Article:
To resolve this there have been multiple designs for skin-suits or bio-suits, like the one shown in the picture, that allow the pressure to be applied directly to the skin rather than having a pocket of air. The oxygen tanks that will be used are also a lot more compact and the whole outfit is designed for comfort and ease of movement. This will mean no more unwieldy suits and will help the astronauts to carry out their daily tasks with ease. Most of these designs include a screen-type display on the inside of the helmet, giving the astronaut their vital signs as well as any other information they need to know. Microphones may also be a good idea for communication among the team. Communication back to Earth will not be instantaneous as it takes light at least 3 minutes to travel from Earth to Mars and possibly up to 20. Therefore there will be a delay of between 6 and 40 minutes, with a black spot when Mars is around the other side of the Sun. For the activities that will inevitably have to be further than just outside the door, it will be more efficient as well as a lot easier to use some form of rover to undertake these journeys. Many such products have been designed, such as one that enables the astronauts to get into their suit, which is kept on the outside of the rover, by accessing it through the rover. They will also travel in pairs so that if one rover breaks down, all of the people can still fit in the other and drive back to base. The speed that it is likely to travel is about 6mph, which is a lot better than by foot, and the energy will be generated by solar power, because the sunlight will be strong. Even though it is further away, the diminished atmosphere means that more light and heat will get to the planet easily.
In the summer sun on the equator of Mars it can reach temperatures of 20°C, a British summer’s day. For this reason, all of the materials and equipment used must be able to withstand a large range of temperatures as well as severe and sudden temperature changes, just like the equipment used on the ISS (International Space Station). The home or habitat area will also have to be strong enough to survive severe dust storms, as sometimes these can cover half of the planet. This will mean that they have to be light for the journey, but then as strong as a proper building when it gets there as well as being pressurised and have oxygenated air inside. The oxygen level is hopefully going to be boosted by growing plants for food for the people. A similar thing was attempted to see how a colony of people separated from the rest of the world would survive in Biosphere 2. In this experiment, they found that after only a month or so, the people were not at their best, were not operating together and had no motivation. It was later found that this was due to the concrete walls that had not fully set, so absorbed more oxygen than they had anticipated. This just shows us how vital the perfect level of oxygen is, otherwise things could end up with the people falling out and not cooperating as they should. This would be a serious risk for the safety of everybody.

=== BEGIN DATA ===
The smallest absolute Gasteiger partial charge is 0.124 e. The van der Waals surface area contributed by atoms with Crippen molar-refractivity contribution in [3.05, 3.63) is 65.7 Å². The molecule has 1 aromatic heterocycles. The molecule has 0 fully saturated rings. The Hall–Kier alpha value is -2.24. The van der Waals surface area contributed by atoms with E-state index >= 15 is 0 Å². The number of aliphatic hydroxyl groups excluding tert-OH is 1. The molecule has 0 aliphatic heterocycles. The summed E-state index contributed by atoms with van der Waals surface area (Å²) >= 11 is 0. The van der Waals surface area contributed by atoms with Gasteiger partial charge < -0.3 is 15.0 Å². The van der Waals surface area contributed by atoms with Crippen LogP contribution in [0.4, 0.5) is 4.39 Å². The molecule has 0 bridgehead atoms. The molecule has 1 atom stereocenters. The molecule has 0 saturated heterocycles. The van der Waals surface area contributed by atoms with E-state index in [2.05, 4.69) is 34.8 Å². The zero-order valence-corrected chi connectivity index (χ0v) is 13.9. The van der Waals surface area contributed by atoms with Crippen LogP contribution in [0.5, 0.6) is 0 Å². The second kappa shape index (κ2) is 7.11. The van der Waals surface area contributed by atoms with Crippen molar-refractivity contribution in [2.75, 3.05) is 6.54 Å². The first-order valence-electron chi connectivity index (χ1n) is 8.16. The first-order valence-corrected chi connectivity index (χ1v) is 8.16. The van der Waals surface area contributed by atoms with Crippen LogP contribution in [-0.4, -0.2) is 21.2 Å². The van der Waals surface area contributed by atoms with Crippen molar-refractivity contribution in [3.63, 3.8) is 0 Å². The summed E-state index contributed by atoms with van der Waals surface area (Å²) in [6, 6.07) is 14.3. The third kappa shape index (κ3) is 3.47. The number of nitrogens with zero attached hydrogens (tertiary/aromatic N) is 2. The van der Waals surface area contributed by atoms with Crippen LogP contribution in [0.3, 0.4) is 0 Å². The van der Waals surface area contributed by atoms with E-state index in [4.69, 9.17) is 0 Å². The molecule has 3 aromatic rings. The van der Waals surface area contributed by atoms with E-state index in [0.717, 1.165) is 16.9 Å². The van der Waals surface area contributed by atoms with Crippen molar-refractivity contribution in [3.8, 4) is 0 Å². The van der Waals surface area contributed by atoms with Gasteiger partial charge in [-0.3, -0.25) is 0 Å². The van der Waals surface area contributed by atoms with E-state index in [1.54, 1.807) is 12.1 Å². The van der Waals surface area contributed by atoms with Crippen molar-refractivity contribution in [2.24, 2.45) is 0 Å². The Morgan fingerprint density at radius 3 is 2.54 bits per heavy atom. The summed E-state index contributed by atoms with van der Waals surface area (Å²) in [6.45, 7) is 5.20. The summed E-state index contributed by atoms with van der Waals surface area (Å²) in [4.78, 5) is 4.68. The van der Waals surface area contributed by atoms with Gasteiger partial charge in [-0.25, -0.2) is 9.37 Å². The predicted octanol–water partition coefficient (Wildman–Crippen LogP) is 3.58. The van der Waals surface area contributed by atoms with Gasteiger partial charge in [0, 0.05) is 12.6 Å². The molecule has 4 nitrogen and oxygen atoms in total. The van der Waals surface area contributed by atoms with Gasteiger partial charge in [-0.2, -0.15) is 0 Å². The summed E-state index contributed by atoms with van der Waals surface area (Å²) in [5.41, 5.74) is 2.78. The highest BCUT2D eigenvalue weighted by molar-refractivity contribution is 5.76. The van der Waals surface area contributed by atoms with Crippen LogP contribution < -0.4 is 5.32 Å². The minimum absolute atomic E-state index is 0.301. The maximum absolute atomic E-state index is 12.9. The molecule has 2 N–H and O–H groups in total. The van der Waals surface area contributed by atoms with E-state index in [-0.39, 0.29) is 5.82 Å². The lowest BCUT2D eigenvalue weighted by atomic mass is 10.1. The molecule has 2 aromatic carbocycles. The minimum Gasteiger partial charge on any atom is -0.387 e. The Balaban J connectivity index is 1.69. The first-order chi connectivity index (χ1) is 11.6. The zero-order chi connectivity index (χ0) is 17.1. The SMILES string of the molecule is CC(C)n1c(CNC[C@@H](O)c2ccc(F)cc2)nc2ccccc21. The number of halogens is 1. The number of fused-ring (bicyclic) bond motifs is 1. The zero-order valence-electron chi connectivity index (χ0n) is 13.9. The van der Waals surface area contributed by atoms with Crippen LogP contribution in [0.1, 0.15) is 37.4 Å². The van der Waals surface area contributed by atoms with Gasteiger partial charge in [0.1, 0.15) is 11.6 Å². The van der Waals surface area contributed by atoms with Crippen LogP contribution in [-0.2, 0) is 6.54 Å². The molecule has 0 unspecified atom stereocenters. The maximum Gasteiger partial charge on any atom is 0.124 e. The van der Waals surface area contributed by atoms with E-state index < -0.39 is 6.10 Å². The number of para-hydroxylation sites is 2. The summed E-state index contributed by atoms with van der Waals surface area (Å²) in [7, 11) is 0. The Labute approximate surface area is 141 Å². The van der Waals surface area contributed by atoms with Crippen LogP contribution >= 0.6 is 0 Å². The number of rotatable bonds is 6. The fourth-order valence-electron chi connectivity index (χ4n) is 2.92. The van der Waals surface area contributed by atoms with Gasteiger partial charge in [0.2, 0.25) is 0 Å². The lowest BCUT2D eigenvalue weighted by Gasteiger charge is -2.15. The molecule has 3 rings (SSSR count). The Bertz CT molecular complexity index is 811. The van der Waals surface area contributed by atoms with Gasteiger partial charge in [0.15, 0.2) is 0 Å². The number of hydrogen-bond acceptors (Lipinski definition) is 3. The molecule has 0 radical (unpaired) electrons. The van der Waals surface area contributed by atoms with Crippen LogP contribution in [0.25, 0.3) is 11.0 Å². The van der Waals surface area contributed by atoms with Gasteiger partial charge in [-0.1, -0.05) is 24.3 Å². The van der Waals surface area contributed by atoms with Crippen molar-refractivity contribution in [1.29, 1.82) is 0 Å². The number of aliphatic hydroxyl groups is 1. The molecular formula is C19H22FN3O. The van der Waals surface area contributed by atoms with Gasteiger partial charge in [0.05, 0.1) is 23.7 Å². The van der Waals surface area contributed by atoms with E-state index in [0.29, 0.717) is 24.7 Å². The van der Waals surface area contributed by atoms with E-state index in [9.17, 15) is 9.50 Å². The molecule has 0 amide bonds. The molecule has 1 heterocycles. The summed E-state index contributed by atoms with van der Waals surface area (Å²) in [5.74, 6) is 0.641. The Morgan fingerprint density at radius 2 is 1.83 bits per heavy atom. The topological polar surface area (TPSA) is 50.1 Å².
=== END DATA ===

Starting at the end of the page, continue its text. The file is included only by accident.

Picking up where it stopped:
In my opinion, Mars is truly an extraordinary planet and is definitely the next step in space travel which will determine whether we can travel to other possible planets hosting life. We are truly treading into the unknown, and we need to do this to advance as a race. Most of the information in this article is only there thanks to the missions that have already occurred. Think about the groundbreaking discoveries and scientific advancements we may make. Without missions into space, we can never find out whether there is other life out there in the universe, and we cannot attempt to save our species from our inevitable fate. Mars is the next giant leap, and I very much look forward to the discoveries that will be made and hope that they will help us to advance in the world of science and space exploration.